The view towards Melbourne. The scenery atop the Nut. Stanley, Tasmania's North West Coast. February 2012. If you've ever been to the small seaside town of Stanley, you'll be familiar with The Nut . One of the more distinctive landmarks in Tasmania, The Nut is an old volcanic plug with steep sides that rises up to 143 metres with a remarkably flat top. As you can see, it is possible to walk to the top of The Nut via a steep track (even for a three-year-old). For weaklings and nancies, there is the option of a chairlift... Henry takes a break halfway up the Nut. Stanley, Tasmania's North West Coast. February 2012. Now, a poem... The Red Wheelbarrow , William Carlos Williams so much depends upon a red wheel barrow glazed with rain water beside the white chickens. A Nut panorama. Stanley, Tasmania's North West Coast. February 2012.
Poppy fields. Table Cape, Tasmania's North West Coast. February 2012. All of the running about up in the north west of Tasmania constrained my reading time this week, hence only one book was finished this week. It was the very interesting epistle from the past that is Leo Tolstoy’s The Kreutzer Sonata , which was first published in 1889 but promptly censored by the Russian authorities. The book itself represents an argument for the ideal of sexual abstinence and a thorough first-person description of jealousy. This is a tricky little book. It stresses Tolstoy's rather unique view on human sexuality, one which physical desire is perceived as a barrier to ‘proper’ relations between men and women and a route to tragedy. I cannot say that I am convinced of Tolstoy’s viewpoint, but do recognise the power of his storytelling. The narrative itself is a powerful one – as sex and murder tales usually are – but my conclusion is somewhat different from that of central character Pozdn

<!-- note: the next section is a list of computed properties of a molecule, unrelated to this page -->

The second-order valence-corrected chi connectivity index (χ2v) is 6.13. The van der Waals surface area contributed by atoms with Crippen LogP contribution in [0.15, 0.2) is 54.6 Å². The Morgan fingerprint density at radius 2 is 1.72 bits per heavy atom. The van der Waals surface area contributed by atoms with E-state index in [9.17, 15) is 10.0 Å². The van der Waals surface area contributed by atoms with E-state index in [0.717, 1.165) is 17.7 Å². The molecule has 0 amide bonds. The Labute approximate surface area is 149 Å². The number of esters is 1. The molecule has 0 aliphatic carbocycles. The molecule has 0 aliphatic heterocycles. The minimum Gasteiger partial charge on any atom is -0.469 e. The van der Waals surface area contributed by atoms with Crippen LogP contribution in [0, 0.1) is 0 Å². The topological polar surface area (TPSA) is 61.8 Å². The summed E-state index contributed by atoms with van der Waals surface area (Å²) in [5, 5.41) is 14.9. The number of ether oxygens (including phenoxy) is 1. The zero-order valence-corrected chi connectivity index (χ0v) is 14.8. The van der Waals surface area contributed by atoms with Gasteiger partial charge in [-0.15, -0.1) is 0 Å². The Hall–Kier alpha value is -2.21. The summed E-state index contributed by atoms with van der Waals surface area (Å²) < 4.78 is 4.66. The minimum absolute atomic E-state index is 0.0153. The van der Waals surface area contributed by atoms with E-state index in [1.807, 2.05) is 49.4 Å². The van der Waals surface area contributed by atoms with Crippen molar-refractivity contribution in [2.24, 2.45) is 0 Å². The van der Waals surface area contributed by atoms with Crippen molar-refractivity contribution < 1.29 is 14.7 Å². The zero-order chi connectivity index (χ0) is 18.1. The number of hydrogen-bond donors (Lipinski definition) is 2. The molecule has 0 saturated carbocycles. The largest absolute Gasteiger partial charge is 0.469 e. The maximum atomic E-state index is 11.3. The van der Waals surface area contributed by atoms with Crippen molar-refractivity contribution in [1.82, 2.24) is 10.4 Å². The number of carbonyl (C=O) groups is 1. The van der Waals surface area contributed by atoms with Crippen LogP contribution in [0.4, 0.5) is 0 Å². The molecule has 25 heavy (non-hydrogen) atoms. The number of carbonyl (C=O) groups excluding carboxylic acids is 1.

Sunshine just around the CORNER. CORNER of Murray and Davey Street, Hobart. February 2012. Theme Thursday today and sometimes the best way to photograph the sun is to stand just around the CORNER from it.
Looking over Bass Strait. Table Cape, North West Tasmania. February 2012. This Watery Wednesday features a snap taken during our very recent jaunt up to my old stomping grounds up in the North West of our fair State. The great thing about the North West is that, whatever town you're in, there is a fair chance that should you turn and face north, you'll catch a glimpse of Bass Strait, the sea strait that separates Tasmania from the Australian mainland. Probably because of its limited depth, Bass Strait is notoriously rough, with many ships lost there during the 19th century. Because of that, you'll spot an awful lot of lighthouses dotting the coast. This photo - taken after a particularly rough Sunday night - was taken right next to the Table Cape Lighthouse. Table Cape itself is a rather spectacular flat-topped promontory - geologically speaking it is a large volcanic plug - with a sheer drop to the sea. Right in front of me here there is a very steep embankment tha